Cultures collide in this national bestselling novel of life in the contemporary Alaskan wilderness: “A magnificently realized story” (New York Times Book Review).
Ordinary Wolves depicts a life different from what any of us has known: Inhuman cold, the taste of rancid salmon shared with shivering sled dogs, hunkering in a sod igloo while blizzards moan overhead. But this is the only world Cutuk Hawcley has ever known. Born and raised in the Arctic, he has learned to provide for himself by hunting, fishing, and trading. And yet, though he idolizes the indigenous hunters who have taught him how to survive, when he travels to the nearby Inupiaq village, he is jeered and pummeled by the Native children for being white.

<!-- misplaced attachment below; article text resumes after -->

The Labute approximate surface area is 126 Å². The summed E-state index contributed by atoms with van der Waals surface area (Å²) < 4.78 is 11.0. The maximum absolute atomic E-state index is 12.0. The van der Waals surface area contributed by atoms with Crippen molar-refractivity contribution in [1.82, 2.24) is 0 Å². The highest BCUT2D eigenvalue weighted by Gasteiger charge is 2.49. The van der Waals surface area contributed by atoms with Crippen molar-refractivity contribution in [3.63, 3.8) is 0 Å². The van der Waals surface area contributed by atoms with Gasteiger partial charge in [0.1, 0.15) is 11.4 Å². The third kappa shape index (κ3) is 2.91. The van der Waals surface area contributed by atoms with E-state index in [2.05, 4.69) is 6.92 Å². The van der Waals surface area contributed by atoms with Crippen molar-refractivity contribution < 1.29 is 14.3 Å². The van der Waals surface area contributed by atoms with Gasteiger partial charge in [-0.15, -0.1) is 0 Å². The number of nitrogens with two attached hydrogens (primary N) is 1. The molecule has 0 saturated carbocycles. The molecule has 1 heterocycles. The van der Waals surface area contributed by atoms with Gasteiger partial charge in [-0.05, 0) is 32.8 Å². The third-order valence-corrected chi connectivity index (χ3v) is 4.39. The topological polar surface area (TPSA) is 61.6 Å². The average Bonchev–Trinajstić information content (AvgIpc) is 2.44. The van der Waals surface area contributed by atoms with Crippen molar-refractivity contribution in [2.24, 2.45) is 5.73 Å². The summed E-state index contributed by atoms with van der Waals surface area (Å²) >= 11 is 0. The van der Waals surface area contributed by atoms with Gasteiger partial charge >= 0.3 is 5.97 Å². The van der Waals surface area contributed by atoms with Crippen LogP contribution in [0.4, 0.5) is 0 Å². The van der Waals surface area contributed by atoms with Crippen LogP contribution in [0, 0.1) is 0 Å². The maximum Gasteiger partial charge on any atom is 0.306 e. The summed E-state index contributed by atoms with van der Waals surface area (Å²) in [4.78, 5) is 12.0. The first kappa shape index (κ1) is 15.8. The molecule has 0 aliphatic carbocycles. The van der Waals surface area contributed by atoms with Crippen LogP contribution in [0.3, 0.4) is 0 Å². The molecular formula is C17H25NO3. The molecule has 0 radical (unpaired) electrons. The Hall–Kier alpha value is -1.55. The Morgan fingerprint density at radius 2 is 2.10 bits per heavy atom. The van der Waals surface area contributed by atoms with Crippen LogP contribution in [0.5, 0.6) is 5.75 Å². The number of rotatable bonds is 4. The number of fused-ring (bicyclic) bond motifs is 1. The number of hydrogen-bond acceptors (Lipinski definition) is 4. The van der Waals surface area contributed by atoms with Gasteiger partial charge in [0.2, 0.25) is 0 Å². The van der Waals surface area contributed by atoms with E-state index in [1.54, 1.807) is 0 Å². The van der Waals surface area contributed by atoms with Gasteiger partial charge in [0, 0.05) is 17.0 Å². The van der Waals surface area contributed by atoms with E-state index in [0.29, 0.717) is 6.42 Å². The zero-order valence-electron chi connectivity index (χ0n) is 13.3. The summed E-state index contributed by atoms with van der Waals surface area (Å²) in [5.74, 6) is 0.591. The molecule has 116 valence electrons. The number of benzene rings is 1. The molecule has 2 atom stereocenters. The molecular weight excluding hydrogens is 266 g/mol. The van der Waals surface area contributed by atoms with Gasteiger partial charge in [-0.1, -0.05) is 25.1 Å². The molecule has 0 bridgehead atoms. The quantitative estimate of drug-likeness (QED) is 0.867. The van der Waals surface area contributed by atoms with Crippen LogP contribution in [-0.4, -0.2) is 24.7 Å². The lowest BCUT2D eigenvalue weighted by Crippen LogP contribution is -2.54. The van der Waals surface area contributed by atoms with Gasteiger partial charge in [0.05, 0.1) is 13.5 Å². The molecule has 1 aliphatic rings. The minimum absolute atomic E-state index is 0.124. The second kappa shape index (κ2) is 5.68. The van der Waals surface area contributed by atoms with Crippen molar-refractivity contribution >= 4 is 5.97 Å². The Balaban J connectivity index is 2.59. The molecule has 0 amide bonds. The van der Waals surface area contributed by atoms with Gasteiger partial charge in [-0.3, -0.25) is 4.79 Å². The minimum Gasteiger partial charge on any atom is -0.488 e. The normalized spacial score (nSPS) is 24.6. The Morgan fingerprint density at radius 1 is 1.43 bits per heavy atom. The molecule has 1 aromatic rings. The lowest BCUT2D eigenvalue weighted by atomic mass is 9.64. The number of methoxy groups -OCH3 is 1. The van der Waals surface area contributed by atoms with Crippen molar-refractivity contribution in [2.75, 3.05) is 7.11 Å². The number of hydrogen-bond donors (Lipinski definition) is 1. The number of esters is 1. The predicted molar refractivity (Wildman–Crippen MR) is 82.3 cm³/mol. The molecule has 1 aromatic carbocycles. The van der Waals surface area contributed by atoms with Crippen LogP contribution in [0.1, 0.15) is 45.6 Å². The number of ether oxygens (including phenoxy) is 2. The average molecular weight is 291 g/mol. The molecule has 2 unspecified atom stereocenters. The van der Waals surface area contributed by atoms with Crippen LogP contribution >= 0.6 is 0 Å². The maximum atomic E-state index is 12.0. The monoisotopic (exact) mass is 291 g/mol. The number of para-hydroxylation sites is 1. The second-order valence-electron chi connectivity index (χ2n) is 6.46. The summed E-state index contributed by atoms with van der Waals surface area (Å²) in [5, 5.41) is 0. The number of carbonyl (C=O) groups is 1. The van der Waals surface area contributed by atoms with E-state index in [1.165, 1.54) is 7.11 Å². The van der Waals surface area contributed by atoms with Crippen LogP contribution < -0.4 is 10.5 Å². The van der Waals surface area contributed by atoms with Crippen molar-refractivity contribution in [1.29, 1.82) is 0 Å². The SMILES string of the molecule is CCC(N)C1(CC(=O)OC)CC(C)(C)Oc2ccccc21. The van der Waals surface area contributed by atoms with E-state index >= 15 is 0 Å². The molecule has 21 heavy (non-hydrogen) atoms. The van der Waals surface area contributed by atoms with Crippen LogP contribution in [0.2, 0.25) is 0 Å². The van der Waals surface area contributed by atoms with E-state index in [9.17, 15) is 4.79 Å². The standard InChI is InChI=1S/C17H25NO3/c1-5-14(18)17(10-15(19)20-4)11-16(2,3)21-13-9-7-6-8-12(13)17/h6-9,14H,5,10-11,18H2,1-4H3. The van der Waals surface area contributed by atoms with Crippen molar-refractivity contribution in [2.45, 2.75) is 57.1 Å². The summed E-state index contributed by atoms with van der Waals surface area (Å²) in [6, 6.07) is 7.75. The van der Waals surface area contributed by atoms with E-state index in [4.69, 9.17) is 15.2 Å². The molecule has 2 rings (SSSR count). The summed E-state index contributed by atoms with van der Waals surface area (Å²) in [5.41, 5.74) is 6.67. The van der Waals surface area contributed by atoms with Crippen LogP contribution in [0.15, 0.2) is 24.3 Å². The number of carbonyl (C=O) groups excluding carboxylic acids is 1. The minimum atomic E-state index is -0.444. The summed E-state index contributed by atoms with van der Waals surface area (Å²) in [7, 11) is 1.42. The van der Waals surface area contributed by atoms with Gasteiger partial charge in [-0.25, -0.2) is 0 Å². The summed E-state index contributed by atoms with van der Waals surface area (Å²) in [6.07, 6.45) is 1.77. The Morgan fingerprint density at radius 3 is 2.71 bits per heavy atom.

When Cutuk ventures into the society of his own people, two incompatible realities collide, perfectly capturing "the contrast between the wild world and our ravaging consumer culture”. In a powerful coming of age story, a young man isolated by his past must choose between two worlds, both seemingly bent on rejecting him (Louise Erdrich)
Winner of the Milkweed National Fiction Prize
“As a revelation of the devastation modern America brings to a natural lifestyle, it's a tour de force and may be the best treatment of the Northwest and its people since Jack London's works.”—Publishers Weekly, starred review
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